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Referendum on the Sunday opening of public houses in Wales (2371)

Type of Data: Referendum on the Sunday opening of public houses in Wales (2371)

Faith Community: General

Date: 1961, 8 November

Geography: Wales

Sample Size: 844834 votes cast (47% turnout)

Population: Adults aged 21 and over on the electoral register

Keywords: Licensing, public houses, Sunday, Wales

Collection Method: Secret ballot in national referendum

Collection Agency: Welsh local authorities

Published Source:

  • The Times, 10 November 1961
  • Arnold John James and John Emlyn Thomas, Wales at Westminster: A History of the Parliamentary Representation of Wales, 1800-1979, Llandysul: Gomer Press, 1981, pp. 277-8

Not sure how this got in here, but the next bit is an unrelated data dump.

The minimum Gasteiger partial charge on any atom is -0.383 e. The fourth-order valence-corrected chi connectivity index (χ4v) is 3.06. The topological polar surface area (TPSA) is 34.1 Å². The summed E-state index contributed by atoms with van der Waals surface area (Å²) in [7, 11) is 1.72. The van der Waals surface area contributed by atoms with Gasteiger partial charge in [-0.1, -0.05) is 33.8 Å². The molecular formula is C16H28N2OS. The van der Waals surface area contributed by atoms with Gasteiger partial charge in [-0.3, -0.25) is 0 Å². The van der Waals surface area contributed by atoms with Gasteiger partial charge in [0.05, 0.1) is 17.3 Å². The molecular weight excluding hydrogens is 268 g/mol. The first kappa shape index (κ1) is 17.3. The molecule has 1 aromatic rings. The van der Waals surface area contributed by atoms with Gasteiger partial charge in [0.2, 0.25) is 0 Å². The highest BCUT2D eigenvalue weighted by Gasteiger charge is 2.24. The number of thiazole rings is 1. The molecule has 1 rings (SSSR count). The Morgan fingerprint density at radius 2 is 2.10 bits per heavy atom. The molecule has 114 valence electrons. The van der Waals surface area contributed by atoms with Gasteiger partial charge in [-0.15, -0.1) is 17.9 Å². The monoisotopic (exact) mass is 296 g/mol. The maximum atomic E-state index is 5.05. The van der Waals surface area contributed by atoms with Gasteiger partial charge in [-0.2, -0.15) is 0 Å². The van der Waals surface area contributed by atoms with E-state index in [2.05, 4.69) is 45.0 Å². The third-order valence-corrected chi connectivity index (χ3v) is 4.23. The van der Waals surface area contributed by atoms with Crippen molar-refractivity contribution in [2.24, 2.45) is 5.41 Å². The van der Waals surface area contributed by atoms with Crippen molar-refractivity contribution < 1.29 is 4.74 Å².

• Christopher Mark Wilson, 'The Sunday Opening Referenda, 1961-1989: A Study in Social and Cultural Change in Wales' (M.Phil. thesis, University of Wales, Aberystwyth, 1993)

    BRIN ID: 2371


    Public houses were closed by law on Sundays in Wales until 1961. The Licensing Act 1961 (carried forward by the Licensing Act 1964) imposed a requirement on Welsh local authorities to hold polls on the subject every seven years if petitioned by 500 or more electors. The first such polls, in 1961, were, in effect, a national referendum. Polls continued to be held in some areas in 1968, 1975, 1982, 1989 and 1996 until the requirement to hold them was repealed in 2003. For 1968 and 1975 see James and Thomas, Wales at Westminster, pp. 279-80; and for 1975-82 see Lawrence John Williams, Digest of Welsh Historical Statistics, 1974-1996, Cardiff: Welsh Office, 1998, p. 323

    Posted by: Clive D. Field

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